Use of Exercise Testing for Diagnostic and Functional Evaluation of Patients with Arteriosclerotic Heart Disease
Myocardial oxygen demand generally increases with increasing levels of energy expenditure, but several factors which modify this relation must be considered, both in the design of the test methods and in interpretation of results of exercise tests in patients with arteriosclerotic heart disease (ASHD).
A wide variety of exercise test methods are currently used. Master's test is simple to perform and requires no elaborate equipment. It has been more widely employed than any other test and much clinicopathologic and correlative data are available. However, Master's test provides little information on the patient's physical work capacity. Multistage tests, carried to a symptom-limited or maximal/near-maximal workload level, provide quantitative data on physical performance capacity and also result in fewer false-negative ECG responses among patients with ASHD.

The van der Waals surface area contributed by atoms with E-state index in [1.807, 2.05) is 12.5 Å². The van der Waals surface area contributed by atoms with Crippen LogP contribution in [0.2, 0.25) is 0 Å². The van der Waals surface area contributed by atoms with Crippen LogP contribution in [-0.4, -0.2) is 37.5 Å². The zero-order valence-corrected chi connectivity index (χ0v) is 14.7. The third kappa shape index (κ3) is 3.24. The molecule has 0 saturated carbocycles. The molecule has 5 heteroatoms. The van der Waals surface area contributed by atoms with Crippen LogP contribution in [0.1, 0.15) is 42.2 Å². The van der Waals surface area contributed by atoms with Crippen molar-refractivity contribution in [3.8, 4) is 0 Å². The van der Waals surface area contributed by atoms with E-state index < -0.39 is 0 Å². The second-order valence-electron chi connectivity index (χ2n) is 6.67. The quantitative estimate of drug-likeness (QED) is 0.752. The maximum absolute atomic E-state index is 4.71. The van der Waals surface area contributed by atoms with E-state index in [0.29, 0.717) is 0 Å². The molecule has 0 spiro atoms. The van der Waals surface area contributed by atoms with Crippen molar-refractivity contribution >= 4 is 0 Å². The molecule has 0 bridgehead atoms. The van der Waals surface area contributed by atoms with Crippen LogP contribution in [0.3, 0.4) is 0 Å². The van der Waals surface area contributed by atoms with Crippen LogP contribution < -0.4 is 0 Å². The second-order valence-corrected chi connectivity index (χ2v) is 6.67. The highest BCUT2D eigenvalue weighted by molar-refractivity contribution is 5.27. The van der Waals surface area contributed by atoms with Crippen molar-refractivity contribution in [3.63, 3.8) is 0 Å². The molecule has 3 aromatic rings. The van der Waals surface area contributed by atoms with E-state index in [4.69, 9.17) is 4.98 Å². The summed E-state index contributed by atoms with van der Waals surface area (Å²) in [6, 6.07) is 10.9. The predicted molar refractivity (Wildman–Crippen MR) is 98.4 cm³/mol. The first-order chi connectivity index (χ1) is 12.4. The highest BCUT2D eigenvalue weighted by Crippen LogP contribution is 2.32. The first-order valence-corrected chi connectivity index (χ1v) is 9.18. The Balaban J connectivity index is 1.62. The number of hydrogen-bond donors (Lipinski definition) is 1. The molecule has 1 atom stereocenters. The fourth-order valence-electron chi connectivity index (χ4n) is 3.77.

Follow-up studies of asymptomatic subjects have demonstrated that a horizontal S-T depression during or after exercise is associated with a high risk of developing clinical ASHD. The prognostic significance of the exercise test appears to be independent of other known risk factors.
Studies correlating the ECG response to exercise with findings at coronary angiography have demonstrated an abnormal ECG response in 0-30% of patients with no demonstrable arterial disease. The number of patients with significant coronary artery disease and negative ECG response tends to be higher.
Evaluation of physical performance capacity is the primary indication for exercise testing in patients with known ASHD. The results of the test form a basis for recommendations on occupational and recreational physical activity. Serial tests may be used to evaluate objectively the effect of medical and surgical therapy.
- Myocardial oxygen demand
- Exercise methods and end points
- Latent coronary disease
- Occupational activities
- Chest pain
- Exercise risks
- Isometric exercise
- Energy expenditures
- © 1971 American Heart Association, Inc.